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ARS Home » Southeast Area » Stoneville, Mississippi » Biological Control of Pests Research » Research » Publications at this Location » Publication #192327


item Allen, Margaret - Meg

Submitted to: Genbank
Publication Type: Other
Publication Acceptance Date: 2/21/2006
Publication Date: 12/15/2006
Citation: Allen, M. L. 2006. Expressed Sequence Tags from a Lygus lineolaris (Palisot de Beauvois) (Heteroptera: Miridae) Male Nymph EST Library. Genbank.

Interpretive Summary: Plant bugs belong to a general group of crop pests known as “sucking pests”. Genetically modified crops are presently ineffective against these pests, so plant bugs and other sucking pests must be managed with insecticide treatments. New, gene-based pest control methods require some understanding of the insect genes associated with feeding, digestion, and nutrition. Before now, few genes have been identified from this type of insect. This limits both development and testing of new gene-based pesticides. To begin addressing this problem, gene sequences were collected from an actively feeding stage of the tarnished plant bug, Lygus lineolaris, and have been filed in public data repositories. This information will provide scientist with genetic tools to study populations of plant bugs and target feeding genes for disruption.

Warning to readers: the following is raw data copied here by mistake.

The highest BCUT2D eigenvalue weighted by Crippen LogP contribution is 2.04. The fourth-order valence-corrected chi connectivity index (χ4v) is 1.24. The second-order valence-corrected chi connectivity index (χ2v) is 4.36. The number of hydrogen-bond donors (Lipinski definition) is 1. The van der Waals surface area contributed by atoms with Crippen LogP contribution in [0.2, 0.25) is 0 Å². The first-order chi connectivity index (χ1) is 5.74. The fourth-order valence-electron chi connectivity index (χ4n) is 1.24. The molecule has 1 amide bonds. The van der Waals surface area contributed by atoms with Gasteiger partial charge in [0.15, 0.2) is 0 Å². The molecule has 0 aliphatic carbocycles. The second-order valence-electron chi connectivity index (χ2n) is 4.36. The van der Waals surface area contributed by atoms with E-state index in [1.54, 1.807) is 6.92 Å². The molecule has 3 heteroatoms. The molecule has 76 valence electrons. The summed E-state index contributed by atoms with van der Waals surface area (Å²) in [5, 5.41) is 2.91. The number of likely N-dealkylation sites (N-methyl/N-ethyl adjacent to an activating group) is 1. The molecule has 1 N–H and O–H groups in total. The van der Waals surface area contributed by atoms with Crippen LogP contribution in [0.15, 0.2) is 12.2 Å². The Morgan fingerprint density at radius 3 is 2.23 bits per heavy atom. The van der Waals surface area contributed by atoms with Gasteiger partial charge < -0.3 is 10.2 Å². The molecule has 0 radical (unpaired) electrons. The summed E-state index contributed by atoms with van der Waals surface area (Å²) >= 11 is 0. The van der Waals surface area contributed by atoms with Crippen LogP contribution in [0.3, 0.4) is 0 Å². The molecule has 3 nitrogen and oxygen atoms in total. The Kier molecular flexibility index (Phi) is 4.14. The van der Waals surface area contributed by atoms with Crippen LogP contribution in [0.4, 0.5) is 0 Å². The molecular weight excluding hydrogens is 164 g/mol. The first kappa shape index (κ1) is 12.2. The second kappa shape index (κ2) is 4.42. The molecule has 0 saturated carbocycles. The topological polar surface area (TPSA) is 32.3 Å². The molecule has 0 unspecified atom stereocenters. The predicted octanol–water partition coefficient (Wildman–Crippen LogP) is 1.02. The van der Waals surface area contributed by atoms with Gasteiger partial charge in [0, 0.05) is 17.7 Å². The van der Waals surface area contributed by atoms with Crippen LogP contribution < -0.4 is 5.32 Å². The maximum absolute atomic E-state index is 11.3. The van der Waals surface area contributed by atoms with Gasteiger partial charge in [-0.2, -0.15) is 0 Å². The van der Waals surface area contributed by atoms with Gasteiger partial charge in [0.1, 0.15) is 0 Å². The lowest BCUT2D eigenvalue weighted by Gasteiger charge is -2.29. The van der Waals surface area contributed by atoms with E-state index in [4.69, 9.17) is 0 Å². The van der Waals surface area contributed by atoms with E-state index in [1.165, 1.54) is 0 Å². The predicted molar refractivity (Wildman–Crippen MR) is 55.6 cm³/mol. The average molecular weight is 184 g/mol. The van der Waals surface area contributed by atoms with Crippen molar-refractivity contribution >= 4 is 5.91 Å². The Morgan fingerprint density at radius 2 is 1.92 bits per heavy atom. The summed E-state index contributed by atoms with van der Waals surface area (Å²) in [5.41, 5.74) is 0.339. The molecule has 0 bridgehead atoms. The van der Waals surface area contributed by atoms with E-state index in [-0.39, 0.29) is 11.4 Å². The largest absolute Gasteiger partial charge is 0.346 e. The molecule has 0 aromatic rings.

Technical Abstract: Few gene sequences have been isolated from the tarnished plant bug, Lygus lineolaris, an important pest of many crops including cotton. This lack of data limits the study of important functions such as feeding, digestion, development, and reproduction. Gene expression studies can provide specific information to facilitate these functional studies, and provide genetic markers for identification and monitoring studies. Over 250 sequences were prepared from an EST library from male nymph Lygus lineolaris polyA RNA. This is a preliminary or pilot library targeting a feeding stage, designed to sample insect genes prior to adult gene expression associated with reproduction. The genetic products deposited in the National Center for Biotechnology Information (NCBI) GenBank support efforts to manage this increasingly important crop pest.